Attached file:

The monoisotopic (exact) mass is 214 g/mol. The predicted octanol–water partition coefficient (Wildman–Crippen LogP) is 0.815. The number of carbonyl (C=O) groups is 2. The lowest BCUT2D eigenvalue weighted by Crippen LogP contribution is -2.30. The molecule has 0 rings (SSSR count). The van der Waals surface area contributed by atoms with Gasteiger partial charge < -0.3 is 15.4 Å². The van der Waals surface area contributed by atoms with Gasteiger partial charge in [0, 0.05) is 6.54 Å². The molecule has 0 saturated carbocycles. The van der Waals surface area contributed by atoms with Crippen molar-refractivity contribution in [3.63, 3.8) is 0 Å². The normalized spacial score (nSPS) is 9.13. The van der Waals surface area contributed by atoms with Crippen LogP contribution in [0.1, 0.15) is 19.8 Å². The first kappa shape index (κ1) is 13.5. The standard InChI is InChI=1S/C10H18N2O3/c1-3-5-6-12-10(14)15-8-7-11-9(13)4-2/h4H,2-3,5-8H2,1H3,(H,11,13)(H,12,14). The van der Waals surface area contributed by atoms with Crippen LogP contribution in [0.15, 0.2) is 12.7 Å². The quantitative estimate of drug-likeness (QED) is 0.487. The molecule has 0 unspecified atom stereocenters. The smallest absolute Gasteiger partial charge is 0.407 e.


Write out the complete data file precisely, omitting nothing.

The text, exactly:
The monoisotopic (exact) mass is 214 g/mol. The predicted octanol–water partition coefficient (Wildman–Crippen LogP) is 0.815. The number of carbonyl (C=O) groups is 2. The lowest BCUT2D eigenvalue weighted by Crippen LogP contribution is -2.30. The molecule has 0 rings (SSSR count). The van der Waals surface area contributed by atoms with Gasteiger partial charge < -0.3 is 15.4 Å². The van der Waals surface area contributed by atoms with Gasteiger partial charge in [0, 0.05) is 6.54 Å². The molecule has 0 saturated carbocycles. The van der Waals surface area contributed by atoms with Crippen molar-refractivity contribution in [3.63, 3.8) is 0 Å². The normalized spacial score (nSPS) is 9.13. The van der Waals surface area contributed by atoms with Crippen LogP contribution in [0.1, 0.15) is 19.8 Å². The first kappa shape index (κ1) is 13.5. The standard InChI is InChI=1S/C10H18N2O3/c1-3-5-6-12-10(14)15-8-7-11-9(13)4-2/h4H,2-3,5-8H2,1H3,(H,11,13)(H,12,14). The van der Waals surface area contributed by atoms with Crippen LogP contribution in [0.15, 0.2) is 12.7 Å². The quantitative estimate of drug-likeness (QED) is 0.487. The molecule has 0 unspecified atom stereocenters. The smallest absolute Gasteiger partial charge is 0.407 e.